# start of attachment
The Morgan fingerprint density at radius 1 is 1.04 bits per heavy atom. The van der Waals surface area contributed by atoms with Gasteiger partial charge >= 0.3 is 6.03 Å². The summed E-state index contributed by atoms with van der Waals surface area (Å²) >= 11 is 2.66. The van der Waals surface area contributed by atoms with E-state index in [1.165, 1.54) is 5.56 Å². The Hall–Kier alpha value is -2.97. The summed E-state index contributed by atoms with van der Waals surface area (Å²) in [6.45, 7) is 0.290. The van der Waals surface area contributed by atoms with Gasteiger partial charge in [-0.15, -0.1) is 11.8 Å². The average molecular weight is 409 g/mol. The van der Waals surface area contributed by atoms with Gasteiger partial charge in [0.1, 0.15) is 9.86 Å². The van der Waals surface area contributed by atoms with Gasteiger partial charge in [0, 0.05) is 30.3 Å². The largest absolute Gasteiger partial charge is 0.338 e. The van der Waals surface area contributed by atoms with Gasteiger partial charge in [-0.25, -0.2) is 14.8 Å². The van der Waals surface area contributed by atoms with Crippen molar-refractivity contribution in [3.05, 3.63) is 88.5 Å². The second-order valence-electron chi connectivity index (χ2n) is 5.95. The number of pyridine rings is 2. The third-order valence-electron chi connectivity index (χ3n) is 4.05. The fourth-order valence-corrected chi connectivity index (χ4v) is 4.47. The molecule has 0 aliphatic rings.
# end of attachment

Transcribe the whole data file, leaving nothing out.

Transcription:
The Morgan fingerprint density at radius 1 is 1.04 bits per heavy atom. The van der Waals surface area contributed by atoms with Gasteiger partial charge >= 0.3 is 6.03 Å². The summed E-state index contributed by atoms with van der Waals surface area (Å²) >= 11 is 2.66. The van der Waals surface area contributed by atoms with E-state index in [1.165, 1.54) is 5.56 Å². The Hall–Kier alpha value is -2.97. The summed E-state index contributed by atoms with van der Waals surface area (Å²) in [6.45, 7) is 0.290. The van der Waals surface area contributed by atoms with Gasteiger partial charge in [-0.15, -0.1) is 11.8 Å². The average molecular weight is 409 g/mol. The van der Waals surface area contributed by atoms with Gasteiger partial charge in [0.1, 0.15) is 9.86 Å². The van der Waals surface area contributed by atoms with Gasteiger partial charge in [0, 0.05) is 30.3 Å². The largest absolute Gasteiger partial charge is 0.338 e. The van der Waals surface area contributed by atoms with Gasteiger partial charge in [-0.25, -0.2) is 14.8 Å². The van der Waals surface area contributed by atoms with Crippen molar-refractivity contribution in [3.05, 3.63) is 88.5 Å². The second-order valence-electron chi connectivity index (χ2n) is 5.95. The number of pyridine rings is 2. The third-order valence-electron chi connectivity index (χ3n) is 4.05. The fourth-order valence-corrected chi connectivity index (χ4v) is 4.47. The molecule has 0 aliphatic rings.